A succession of cautionary tales has shown the dangers of social networking

In the halcyon days of the early 2000s, when social networking still involved going to parties, the number of people you could offend with a brief electronic message was restricted to one. Nowadays, that single drunken text can be transmitted instantly to the Twitter feeds of a few thousand people – many of them itching to concoct an outrage, or spot an infidelity.

This, at least, is the recent experience of a lot of high-profile "tweeters" who should have known better. The communications giant Vodafone, for example, managed to allow one rogue worker access to the firm's Twitter account long enough to type: "VodafoneUK is fed up of dirty homo's [sic] and is going after beaver". The employee was duly suspended.

The Welsh rugby player Jonathan Thomas, meanwhile, was forced to apologise after sharing 140 characters of homophobic banter. Either he misunderstood the medium, thinking his message would be sent only to fellow Ospreys lock Ian Evans, or he misjudged the sporting climate for such a joke, following the news that his Wales team-mate Gareth Thomas is gay.

The guitarist and singer John Mayer partly blamed his excessive use of the social networking site for his break-up with actress Jennifer Aniston. It's difficult to argue that you are unavailable because you are working hard recording your new album when your girlfriend can see that you've spent half your day on the internet.

It's also not easy to project a particular tone of voice when you only have 140 characters to play around with. Free of context, many witticisms can be twisted. The journalist Giles Coren tweeted a funny (if tasteless) joke that was characterised the next day by one paper as a "'sex-death' rant".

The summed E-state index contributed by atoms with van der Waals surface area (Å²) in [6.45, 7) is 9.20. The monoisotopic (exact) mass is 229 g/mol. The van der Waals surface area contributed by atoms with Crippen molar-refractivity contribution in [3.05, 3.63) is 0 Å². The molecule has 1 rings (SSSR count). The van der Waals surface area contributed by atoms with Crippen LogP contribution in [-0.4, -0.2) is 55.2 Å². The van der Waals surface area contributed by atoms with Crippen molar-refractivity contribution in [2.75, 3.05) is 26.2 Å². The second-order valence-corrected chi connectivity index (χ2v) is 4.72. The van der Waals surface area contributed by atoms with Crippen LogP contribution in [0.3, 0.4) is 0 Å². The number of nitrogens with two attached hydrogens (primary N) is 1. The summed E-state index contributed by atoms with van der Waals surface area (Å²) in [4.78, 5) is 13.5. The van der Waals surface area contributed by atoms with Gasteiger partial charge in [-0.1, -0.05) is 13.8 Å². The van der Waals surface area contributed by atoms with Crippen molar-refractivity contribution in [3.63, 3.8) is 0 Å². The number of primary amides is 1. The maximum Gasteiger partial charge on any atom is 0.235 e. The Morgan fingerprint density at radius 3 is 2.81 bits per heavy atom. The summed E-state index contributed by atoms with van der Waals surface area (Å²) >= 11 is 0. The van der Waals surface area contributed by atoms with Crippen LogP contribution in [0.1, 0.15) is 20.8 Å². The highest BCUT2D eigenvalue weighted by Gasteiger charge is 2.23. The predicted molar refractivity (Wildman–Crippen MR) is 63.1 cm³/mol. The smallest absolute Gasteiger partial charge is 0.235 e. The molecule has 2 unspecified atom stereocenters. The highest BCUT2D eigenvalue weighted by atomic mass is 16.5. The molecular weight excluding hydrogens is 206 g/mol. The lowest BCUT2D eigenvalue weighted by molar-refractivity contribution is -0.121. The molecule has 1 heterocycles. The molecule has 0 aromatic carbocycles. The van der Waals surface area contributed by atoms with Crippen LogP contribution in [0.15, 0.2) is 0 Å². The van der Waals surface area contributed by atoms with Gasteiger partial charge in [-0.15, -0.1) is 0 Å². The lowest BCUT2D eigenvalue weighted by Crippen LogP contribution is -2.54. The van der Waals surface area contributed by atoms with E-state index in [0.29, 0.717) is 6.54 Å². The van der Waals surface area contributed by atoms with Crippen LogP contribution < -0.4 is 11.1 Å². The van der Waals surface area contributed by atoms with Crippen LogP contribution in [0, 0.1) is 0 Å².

"When you're talking to people," says Jo Bryant of etiquette guide Debrett's, "a twinkle in your eye can convey an awful lot of meaning that gets lost when you have such limited space to write something. You should always think twice when tweeting."

The biggest Twitter fail of the week fell to family man and television presenter Vernon Kaye, who was caught sending "sexy" tweets to a Page 3 girl. Kaye seemed to understand the workings of the site and kept the messages private. His mistake was to send the said messages to an employee of the UK's bestselling tabloid newspaper.

Liz Matthews, a publicist for a number of young celebrities including Alexa Chung, says Twitter is "a great promotional tool ... These days brands even ask their celebrity endorsers to tweet about the brand in their contracts." But she adds: "I advise all my clients to protect their privacy."

Another peril for famous people is online impersonation, and Matthews spends a lot of time trying to have fake Twitter accounts erased. "At the last count," she says, "there were five or six fake Alexa Chung profiles on Twitter."

This year's internet craze is expected to be "location-based" social networking such as the Foursquare service, which allows people to automatically tweet their location to their followers, and provides yet another minefield for the celebrity tweeter.

Imagine the havoc a much-followed star could cause with an innocent status update, such as "John is at the pub" – or, indeed, "Vernon is at Spearmint Rhino".